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MECHELEN, Belgium (VN) — No one in today’s peloton has ever raced on the fearsome cobbles of Paris-Roubaix in wet and muddy conditions.
That could change this weekend, with forecasters calling for rain ahead of Saturday’s inaugural Paris-Roubaix Femmes and again on Sunday for the rescheduled men’s Paris-Roubaix.
According to Météo France, the official national meteorological service, rain showers and gusting winds are expected overnight Friday in the region around Roubaix, meaning the peloton will wake up to wet and sloppy conditions for what will be an historic first race across the fearsome cobblestones in women’s racing history.
Also read: Route confirmed for Paris-Roubaix Femmes
Forecasters expect partly sunny skies in the morning with building clouds Saturday, with more showers possible into late afternoon and evening. Gusting winds up to 15 to 25kph from the west and southwest are predicted throughout the afternoon Saturday, meaning crosswinds and tailwinds on many of the key sectors of pavé.
Also read: Five incredible editions of Paris-Roubaix
Showers are expected to continue overnight Saturday and continuing into Sunday morning. Gusting winds from 20 to 30kph from the west and southwest are expected throughout the afternoon Sunday, with partly clearing skies as the afternoon unfolds.
Temperatures are expected to be cool, in the mid- to low-50s, ideal for racing on such a demanding course.
— Mr Blue (cycletips 123) (@cycletips123) September 27, 2021
As of Tuesday morning, Météo France rated the accuracy of the forecast of 3 out of 5, suggesting that at least some rain and wind is expected throughout the weekend across northern France.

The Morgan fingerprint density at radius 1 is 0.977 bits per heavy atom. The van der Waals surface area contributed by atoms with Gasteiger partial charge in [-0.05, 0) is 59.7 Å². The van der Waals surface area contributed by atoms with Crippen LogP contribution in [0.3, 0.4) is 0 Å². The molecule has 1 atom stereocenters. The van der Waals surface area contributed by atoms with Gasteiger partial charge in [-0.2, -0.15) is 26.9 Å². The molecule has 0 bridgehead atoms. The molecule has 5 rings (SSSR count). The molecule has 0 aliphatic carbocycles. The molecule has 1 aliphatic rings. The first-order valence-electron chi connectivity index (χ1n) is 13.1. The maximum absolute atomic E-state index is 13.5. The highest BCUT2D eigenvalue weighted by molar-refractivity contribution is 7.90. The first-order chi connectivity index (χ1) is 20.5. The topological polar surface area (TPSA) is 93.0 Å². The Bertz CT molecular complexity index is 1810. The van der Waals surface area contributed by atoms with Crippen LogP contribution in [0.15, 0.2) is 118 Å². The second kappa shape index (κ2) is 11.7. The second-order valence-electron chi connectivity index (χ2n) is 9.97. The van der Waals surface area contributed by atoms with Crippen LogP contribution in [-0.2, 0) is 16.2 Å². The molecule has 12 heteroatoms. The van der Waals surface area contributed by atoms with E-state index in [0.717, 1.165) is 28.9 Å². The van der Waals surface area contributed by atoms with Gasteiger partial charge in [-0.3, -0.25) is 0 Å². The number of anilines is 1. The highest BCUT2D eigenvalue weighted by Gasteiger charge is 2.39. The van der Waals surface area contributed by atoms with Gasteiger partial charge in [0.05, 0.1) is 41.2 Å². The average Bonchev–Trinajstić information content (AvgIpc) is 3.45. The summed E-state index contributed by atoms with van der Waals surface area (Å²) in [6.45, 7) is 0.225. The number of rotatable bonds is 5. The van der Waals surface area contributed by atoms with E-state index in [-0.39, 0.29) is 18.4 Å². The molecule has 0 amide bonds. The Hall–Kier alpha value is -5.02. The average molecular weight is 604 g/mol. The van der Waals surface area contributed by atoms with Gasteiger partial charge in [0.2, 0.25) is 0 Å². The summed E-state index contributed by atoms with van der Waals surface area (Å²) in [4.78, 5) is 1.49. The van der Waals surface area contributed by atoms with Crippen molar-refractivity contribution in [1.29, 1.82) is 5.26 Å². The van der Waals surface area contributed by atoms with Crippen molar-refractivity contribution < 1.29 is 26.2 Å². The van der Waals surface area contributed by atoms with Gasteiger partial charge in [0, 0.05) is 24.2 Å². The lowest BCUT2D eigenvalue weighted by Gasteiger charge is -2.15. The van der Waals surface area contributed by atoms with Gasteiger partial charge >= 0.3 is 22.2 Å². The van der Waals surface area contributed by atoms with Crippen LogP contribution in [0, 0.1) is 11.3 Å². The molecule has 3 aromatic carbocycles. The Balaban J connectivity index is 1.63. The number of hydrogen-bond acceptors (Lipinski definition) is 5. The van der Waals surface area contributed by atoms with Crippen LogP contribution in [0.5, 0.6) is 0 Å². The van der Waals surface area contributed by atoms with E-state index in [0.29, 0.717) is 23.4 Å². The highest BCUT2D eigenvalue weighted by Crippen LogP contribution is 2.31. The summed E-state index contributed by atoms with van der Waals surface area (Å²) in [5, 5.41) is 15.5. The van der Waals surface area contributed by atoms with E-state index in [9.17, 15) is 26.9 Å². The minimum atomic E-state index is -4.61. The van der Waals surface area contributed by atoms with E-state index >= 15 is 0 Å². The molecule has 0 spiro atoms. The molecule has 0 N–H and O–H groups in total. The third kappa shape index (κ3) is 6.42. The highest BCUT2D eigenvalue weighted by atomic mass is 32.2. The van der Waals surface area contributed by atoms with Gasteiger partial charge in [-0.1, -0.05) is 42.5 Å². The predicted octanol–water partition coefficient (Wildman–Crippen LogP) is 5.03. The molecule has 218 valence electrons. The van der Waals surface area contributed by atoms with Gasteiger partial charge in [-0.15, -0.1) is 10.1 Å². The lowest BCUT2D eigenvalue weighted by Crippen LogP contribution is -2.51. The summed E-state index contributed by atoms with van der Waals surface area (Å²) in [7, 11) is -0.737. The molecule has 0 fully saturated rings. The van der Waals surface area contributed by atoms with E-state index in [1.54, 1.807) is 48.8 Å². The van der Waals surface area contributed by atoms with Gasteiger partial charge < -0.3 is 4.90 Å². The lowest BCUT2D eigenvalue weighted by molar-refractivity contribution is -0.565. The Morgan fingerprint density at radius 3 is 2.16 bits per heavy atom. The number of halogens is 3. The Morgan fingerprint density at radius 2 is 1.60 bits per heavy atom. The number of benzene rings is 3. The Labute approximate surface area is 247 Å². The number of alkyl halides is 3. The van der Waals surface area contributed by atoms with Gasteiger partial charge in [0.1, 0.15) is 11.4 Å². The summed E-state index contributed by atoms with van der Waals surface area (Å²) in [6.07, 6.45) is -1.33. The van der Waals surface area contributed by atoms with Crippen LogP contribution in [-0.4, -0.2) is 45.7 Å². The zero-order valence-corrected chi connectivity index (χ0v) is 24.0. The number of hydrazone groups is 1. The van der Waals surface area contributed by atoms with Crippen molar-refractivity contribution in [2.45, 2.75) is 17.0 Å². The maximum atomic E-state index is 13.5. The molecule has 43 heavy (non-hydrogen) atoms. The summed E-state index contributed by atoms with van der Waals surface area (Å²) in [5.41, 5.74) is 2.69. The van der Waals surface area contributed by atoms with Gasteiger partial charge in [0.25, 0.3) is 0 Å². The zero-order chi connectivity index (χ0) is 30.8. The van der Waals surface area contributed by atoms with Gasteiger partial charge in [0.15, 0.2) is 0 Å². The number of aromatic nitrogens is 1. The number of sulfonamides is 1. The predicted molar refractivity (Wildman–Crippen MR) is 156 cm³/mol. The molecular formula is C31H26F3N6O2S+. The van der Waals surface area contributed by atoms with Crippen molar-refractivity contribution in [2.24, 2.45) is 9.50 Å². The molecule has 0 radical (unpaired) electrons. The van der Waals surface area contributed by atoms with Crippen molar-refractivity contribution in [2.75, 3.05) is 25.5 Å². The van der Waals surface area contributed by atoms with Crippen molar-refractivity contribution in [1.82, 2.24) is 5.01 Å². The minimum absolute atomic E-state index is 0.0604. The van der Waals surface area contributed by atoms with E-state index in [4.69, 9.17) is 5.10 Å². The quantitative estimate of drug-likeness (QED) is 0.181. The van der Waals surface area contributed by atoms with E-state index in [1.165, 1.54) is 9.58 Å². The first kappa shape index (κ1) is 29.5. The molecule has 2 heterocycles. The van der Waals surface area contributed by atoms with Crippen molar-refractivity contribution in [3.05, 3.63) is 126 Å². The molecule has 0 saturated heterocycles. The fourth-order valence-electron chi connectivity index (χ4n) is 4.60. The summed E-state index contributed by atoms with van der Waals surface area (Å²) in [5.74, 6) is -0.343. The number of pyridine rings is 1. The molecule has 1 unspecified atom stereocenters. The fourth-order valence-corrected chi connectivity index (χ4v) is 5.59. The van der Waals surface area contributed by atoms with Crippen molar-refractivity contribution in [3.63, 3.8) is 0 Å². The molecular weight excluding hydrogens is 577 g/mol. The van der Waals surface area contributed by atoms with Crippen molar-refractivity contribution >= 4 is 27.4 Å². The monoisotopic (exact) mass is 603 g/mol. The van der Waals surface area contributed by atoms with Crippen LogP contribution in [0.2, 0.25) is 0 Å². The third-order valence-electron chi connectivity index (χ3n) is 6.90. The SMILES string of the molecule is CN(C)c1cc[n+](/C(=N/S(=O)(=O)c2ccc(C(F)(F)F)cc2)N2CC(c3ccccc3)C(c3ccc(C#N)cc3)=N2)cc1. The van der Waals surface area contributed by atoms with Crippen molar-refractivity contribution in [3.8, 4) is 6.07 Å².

Weather forecasts, particularly in northern France in October, can change quickly, so stay tuned.
Though the history of Paris-Roubaix is marked by editions of the race with horrendous weather conditions, the last truly wet and muddy edition of the race was in 2002.
Johan Museeuw won that edition in 2002 what would be his final of three victories across the pavé. Dutch rider Servais Knaven won an even wetter and muddier edition in 2001, and he never washed the mud off his bike, which is carefully guarded at his home.
The women’s peloton will make an historic first charge across the pavé Saturday, and if forecasters are correct about wet and wind, it could make for an epic inaugural to what’s sure to be an annual highlight on the calendar.
The men’s race Sunday could also be contested in equally challenging conditions, a first for an entire generation of racers.